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Sparkling Wine Basics - Champagne, Prosecco and Others



Within the wide world of sparkling wines Champagne clearly steals the show, but Champagne is certainly not the only sparkling wine on the market.

What makes Champagne special is not just the region in which it comes from, but the method in which it is made - The Traditional Method, which involves a secondary fermentation in each individual bottle.

A lot of wine producing regions have some version of Champagne, both within France and outside of it, but sparkling wines extend beyond the Traditional Method, most notably with Prosecco and the Tank Method.

Let's cover the basics.



Champagne's glory begins with its terroir - the unique qualities of its landscape, soil and climate that make it unique. The soils here are rich in chalk, which contribute to the distinctive mineral qualities found in these wines.

The Traditional Method is a lengthy process highlighted by a secondary fermentation within each individual bottle that creates the bubbles.

First, a base wine is made, typically from some combination of the three grape varieties of the region - Chardonnay, Pinot Noir and Pinot Meunier. Sometimes the winemaker will choose to make a Blanc de Blancs or Blanc de Noirs style, where only the white or red grapes are used.

Next, the wine is bottled and a small mix of sugar, yeast, and wine is added before sealing with a bottle cap. This combination of sugar, yeast and wine, known as the Liqueur de Tirage, is what creates the secondary fermentation - the bubbles.

Then, ageing. The wines, now officially Champagne, are left to rest on their lees - the dead yeast cells. Lees come with their own flavors and help contribute add richness to a wine. The amount of time the wine spends on its lees can have a great effect on the overall richness of the finished product. With Champagne, it's typical to see 36 months spent on the lees, but it's not uncommon, especially with vintage products for 5-10 years or more.

Next - riddling and discorgement. The bad thing about lees is that they need to come out of the bottle. Consumers typically don't like drinking the lees, which accumulate in the bottom of the bottle in a powdery form so the process of riddling must occur. Traditionally, the bottles are placed in riddling racks, which hold the bottles inverted and allow for a slow, manual process of nudging the lees back to the top of the neck by twisting them upside down. Now, it's more common to see winemakers employ the use of a gyropalette, the new age process for mechanically riddling.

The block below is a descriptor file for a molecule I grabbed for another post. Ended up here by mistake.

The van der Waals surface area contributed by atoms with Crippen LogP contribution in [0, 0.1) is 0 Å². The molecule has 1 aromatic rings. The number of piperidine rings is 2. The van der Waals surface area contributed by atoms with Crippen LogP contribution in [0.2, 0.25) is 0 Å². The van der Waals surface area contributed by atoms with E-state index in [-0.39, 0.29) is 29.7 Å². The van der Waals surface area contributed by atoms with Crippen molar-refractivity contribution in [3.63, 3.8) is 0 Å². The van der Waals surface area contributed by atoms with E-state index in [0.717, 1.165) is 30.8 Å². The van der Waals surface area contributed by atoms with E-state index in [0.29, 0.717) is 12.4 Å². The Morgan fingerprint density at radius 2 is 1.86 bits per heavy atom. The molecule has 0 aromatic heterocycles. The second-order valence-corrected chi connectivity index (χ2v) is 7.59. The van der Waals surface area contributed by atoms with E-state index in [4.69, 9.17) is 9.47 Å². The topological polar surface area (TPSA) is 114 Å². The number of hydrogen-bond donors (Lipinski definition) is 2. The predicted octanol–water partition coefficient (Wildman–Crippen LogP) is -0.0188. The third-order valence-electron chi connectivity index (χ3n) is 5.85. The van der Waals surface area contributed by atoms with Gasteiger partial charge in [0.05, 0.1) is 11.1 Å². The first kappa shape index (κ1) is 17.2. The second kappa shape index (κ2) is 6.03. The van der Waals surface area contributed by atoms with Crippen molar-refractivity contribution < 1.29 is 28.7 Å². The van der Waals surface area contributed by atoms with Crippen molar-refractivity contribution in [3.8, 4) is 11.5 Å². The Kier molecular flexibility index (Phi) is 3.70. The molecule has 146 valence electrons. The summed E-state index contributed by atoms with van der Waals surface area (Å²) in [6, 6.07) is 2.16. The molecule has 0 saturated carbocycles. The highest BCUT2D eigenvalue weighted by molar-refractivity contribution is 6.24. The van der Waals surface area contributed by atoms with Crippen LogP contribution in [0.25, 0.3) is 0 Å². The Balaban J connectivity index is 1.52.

When the wines are finished riddling and the lees are ready to be removed, they undergo disgorgement. The necks are frozen in order to trap the lees, the bottles are placed right side up and the bottle caps are removed along with a little ice cube containing all of the lees and a small portion of wine.

Finally, in order to replace the wine lost during disgorgement, the bottles are topped up with a dosage - another small mix of wine, yeast and sugar, and then finally sealed with a cork, cage and foil. 

So... it's a pretty lengthy process.



Like we said, Champagne isn't the only sparkling wine that uses the traditional method - it's just the most famous version. Many countries and other French regions have their own version of Champagne. Let's take a look:

  • Germany - Sekt (Traditional or Tank method)
  • Italy - Franciacorta
  • Spain - Cava
  • England - they don't have a particular name for it, but there are very good examples from Kent and Sussex, which share similar chalk heavy soils to Champagne.
  • South Africa - Cap Classiques 
  • Burgundy - Crémant de Bourgogne
  • Loire - Crémant de Loire
  • Alsace - Crémant d'Alsace
  • ... the list goes on.



Prosecco, made from the Glera grape, is the most notable type of sparkling wine made in the Tank Method, also known as the Charmat Method. The process completes the secondary fermentation in pressurized tanks, rather than each individual bottle. 

After the initial base wine is made, a mixture of yeast and sugar are then added to the wine and sealed in tank to undergo the secondary fermentation. This process adds bubbles to the wine. When the secondary fermentation is complete, the wine is typically chilled to stop fermentation and the wine, now sparkling, may be left to rest on its lees for several months, before it is ready to be filtered and bottled. 

The process is much faster and far less complex than that of the Traditional Method and is intended to create a wine that is soft, easy drinking and more fruit forward than Champagne. 



This 'new-age', natural wine lovers favorite sparkling wine is actually the oldest form of sparkling wine around. 

Pét Nat, or Pétillant-Naturale, is made in the Méthode Ancestrale - the original method of producing sparkling wine, which was employed well before the traditional method or tank method were ever discovered.

It's actually a pretty simple idea - as a wine is undergoing its primary fermentation, it is bottled. The CO2 cannot escape as it normally would and forces itself back into the wine, creating bubbles. 

Because of this, Pét Nat is typically more of a fruit forward wine with soft bubbles that tend to die quickly once the bottle is opened. 

There is no liqueure de tirage, no dosage and no disgorgement, meaning that these wines typically come with their lees still in the bottle. The lees are harmless and perfectly ok to drink.